In order to develop the skills of creating blank spaces, I teach my students to trace characters shapes and fill surrounding area with black inc and leave white characters shapes on a calligraphy paper. This process is like when you write someone’s face; in other words, you would start with outlining the face first, not because you just want to draw a black line, but because you want to create a white space inside the face. The same goes for calligraphy.

I always pay attention to the quality of the white space, but this is also valued in the whole world of calligraphy. Even work with strong personality that non-professionals may confuse with has the base of a white space. This is as same as the world-famous Picasso’s drawing may look mixed-up but it is actually based on high fundamental drawing skills.

The Mission to Expand Japanese Culture as The One and Only Artist

Mr. Yano: The Japanese language may be a big barrier for foreigners in calligraphy. In order to solve this, I let Australians start with “MOKKAN” style.You may think that semi-cursive script of Chinese characters is a reflection of regular script; however, the regular script was the lastly created style in terms of the history of Chinese characters. Since the regular script is the complete form of letter, there are many rules. The move of hand is complicated even for writing a line, which can lead foreigners to get confused with the number of strokes. Unlike the regular script with many rules, the “MOKKAN” style has not  much rules and allows you to write lines one by one, so it is easy to create “white blank space”.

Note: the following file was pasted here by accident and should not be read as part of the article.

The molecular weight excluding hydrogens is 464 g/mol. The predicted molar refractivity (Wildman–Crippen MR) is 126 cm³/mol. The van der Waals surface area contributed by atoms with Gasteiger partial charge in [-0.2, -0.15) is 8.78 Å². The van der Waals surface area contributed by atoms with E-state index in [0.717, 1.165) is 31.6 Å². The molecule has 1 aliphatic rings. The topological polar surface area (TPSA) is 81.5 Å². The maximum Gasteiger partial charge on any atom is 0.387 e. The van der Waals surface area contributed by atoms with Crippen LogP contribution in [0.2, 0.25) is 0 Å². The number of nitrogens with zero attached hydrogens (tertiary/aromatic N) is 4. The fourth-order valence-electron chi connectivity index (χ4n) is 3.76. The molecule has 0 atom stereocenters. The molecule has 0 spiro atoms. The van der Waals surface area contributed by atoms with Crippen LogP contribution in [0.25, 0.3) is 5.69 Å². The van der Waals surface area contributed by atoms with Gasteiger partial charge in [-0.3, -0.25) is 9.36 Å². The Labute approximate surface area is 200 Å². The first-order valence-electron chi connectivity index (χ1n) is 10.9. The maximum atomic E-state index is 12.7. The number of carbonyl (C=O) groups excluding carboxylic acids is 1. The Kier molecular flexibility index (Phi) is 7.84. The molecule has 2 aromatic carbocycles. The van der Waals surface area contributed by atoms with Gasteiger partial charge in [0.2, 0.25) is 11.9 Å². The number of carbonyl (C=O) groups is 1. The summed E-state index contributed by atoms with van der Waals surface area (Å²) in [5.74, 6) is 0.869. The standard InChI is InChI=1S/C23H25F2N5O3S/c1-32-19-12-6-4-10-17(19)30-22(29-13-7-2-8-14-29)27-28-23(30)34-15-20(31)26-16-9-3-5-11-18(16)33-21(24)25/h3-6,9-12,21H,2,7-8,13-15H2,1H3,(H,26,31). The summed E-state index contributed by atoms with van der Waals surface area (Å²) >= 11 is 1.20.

I believe that because Japanese people who reside in Australia interact with Australians sincerity, the Australians become deeply interested in Japanese culture. I myself really appreciate for Australians being welcome to Japanese people as well.

Take Home – Your Own Calligraphy Art Work from Matsuri Workshop as Memories of Summer

Mr. Yano: I would like to have performances which can impress visitors in Matsuri even if they do not understand language and characters. I originally started performing at an acquaintance’s exhibition and then got a very good reputation from Australian people. In performance, I focus on dynamic move so that I can “atract” audience. When I performed in Canberra a while ago, an old Australian man with thirty years of experience in Kendo told me that “I really could feel your soul”. This made me realise that I could convey my feelings to even those who do not understand Japanese Language somehow.

I will have a workshop in Matsuri. I used to provide a piece of paper specialised for calligraphy; however, I have made a change. I have started giving a A3-sized copying paper with cardboard this year so that you can bring your work back home after trying calligraphy. By doing so, you can also display it in your room so that it can remind you of a memory of the festival in summer. Since there are few calligraphy artists except for me in Australia, I am passionate about expanding calligraphy to a lot of people. Therefore, I would like to show great performances and hope you make a good memory of summer with calligraphy.

Interviewer: Hinako Chiba